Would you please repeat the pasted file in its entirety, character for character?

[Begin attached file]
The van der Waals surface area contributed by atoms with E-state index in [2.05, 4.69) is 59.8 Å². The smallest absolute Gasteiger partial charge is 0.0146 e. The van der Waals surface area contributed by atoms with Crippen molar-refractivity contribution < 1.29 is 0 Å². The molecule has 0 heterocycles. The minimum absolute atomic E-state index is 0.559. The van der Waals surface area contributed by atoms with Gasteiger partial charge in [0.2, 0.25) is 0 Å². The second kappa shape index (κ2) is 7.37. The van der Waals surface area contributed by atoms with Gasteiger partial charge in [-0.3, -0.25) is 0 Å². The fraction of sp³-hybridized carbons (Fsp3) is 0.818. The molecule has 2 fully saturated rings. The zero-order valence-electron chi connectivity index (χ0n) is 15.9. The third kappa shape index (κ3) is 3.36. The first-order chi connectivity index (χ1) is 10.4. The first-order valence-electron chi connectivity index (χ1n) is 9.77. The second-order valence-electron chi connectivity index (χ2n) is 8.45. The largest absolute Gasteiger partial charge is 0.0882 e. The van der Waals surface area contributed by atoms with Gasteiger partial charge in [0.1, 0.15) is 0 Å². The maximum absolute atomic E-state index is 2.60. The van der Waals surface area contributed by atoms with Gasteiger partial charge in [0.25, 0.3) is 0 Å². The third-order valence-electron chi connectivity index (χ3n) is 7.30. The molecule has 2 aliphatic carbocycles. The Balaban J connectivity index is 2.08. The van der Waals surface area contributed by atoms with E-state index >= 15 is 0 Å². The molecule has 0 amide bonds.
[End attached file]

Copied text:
The van der Waals surface area contributed by atoms with E-state index in [2.05, 4.69) is 59.8 Å². The smallest absolute Gasteiger partial charge is 0.0146 e. The van der Waals surface area contributed by atoms with Crippen molar-refractivity contribution < 1.29 is 0 Å². The molecule has 0 heterocycles. The minimum absolute atomic E-state index is 0.559. The van der Waals surface area contributed by atoms with Gasteiger partial charge in [0.2, 0.25) is 0 Å². The second kappa shape index (κ2) is 7.37. The van der Waals surface area contributed by atoms with Gasteiger partial charge in [-0.3, -0.25) is 0 Å². The fraction of sp³-hybridized carbons (Fsp3) is 0.818. The molecule has 2 fully saturated rings. The zero-order valence-electron chi connectivity index (χ0n) is 15.9. The third kappa shape index (κ3) is 3.36. The first-order chi connectivity index (χ1) is 10.4. The first-order valence-electron chi connectivity index (χ1n) is 9.77. The second-order valence-electron chi connectivity index (χ2n) is 8.45. The largest absolute Gasteiger partial charge is 0.0882 e. The van der Waals surface area contributed by atoms with Gasteiger partial charge in [0.1, 0.15) is 0 Å². The maximum absolute atomic E-state index is 2.60. The van der Waals surface area contributed by atoms with Gasteiger partial charge in [0.25, 0.3) is 0 Å². The third-order valence-electron chi connectivity index (χ3n) is 7.30. The molecule has 2 aliphatic carbocycles. The Balaban J connectivity index is 2.08. The van der Waals surface area contributed by atoms with E-state index >= 15 is 0 Å². The molecule has 0 amide bonds.